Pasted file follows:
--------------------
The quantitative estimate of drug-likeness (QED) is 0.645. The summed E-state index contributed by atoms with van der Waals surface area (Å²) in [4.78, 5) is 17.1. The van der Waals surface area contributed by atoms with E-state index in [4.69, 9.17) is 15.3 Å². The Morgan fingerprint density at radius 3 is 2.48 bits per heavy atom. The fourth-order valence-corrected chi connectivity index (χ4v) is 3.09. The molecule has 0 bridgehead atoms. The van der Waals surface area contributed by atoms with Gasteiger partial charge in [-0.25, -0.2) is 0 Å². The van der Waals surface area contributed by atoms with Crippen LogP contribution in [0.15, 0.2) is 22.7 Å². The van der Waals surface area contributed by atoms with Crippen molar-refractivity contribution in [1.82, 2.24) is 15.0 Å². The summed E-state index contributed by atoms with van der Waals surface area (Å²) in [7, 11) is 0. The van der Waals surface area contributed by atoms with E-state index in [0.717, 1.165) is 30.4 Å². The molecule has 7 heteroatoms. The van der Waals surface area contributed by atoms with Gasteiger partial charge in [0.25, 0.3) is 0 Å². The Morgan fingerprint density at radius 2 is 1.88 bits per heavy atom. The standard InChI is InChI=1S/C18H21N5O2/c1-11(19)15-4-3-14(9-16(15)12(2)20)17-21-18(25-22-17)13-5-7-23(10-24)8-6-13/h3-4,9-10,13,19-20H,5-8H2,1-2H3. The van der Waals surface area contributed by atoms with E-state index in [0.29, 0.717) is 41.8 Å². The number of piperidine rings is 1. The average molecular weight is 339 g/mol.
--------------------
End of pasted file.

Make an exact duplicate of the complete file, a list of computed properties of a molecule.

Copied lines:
The quantitative estimate of drug-likeness (QED) is 0.645. The summed E-state index contributed by atoms with van der Waals surface area (Å²) in [4.78, 5) is 17.1. The van der Waals surface area contributed by atoms with E-state index in [4.69, 9.17) is 15.3 Å². The Morgan fingerprint density at radius 3 is 2.48 bits per heavy atom. The fourth-order valence-corrected chi connectivity index (χ4v) is 3.09. The molecule has 0 bridgehead atoms. The van der Waals surface area contributed by atoms with Gasteiger partial charge in [-0.25, -0.2) is 0 Å². The van der Waals surface area contributed by atoms with Crippen LogP contribution in [0.15, 0.2) is 22.7 Å². The van der Waals surface area contributed by atoms with Crippen molar-refractivity contribution in [1.82, 2.24) is 15.0 Å². The summed E-state index contributed by atoms with van der Waals surface area (Å²) in [7, 11) is 0. The van der Waals surface area contributed by atoms with E-state index in [0.717, 1.165) is 30.4 Å². The molecule has 7 heteroatoms. The van der Waals surface area contributed by atoms with Gasteiger partial charge in [0.25, 0.3) is 0 Å². The Morgan fingerprint density at radius 2 is 1.88 bits per heavy atom. The standard InChI is InChI=1S/C18H21N5O2/c1-11(19)15-4-3-14(9-16(15)12(2)20)17-21-18(25-22-17)13-5-7-23(10-24)8-6-13/h3-4,9-10,13,19-20H,5-8H2,1-2H3. The van der Waals surface area contributed by atoms with E-state index in [0.29, 0.717) is 41.8 Å². The number of piperidine rings is 1. The average molecular weight is 339 g/mol.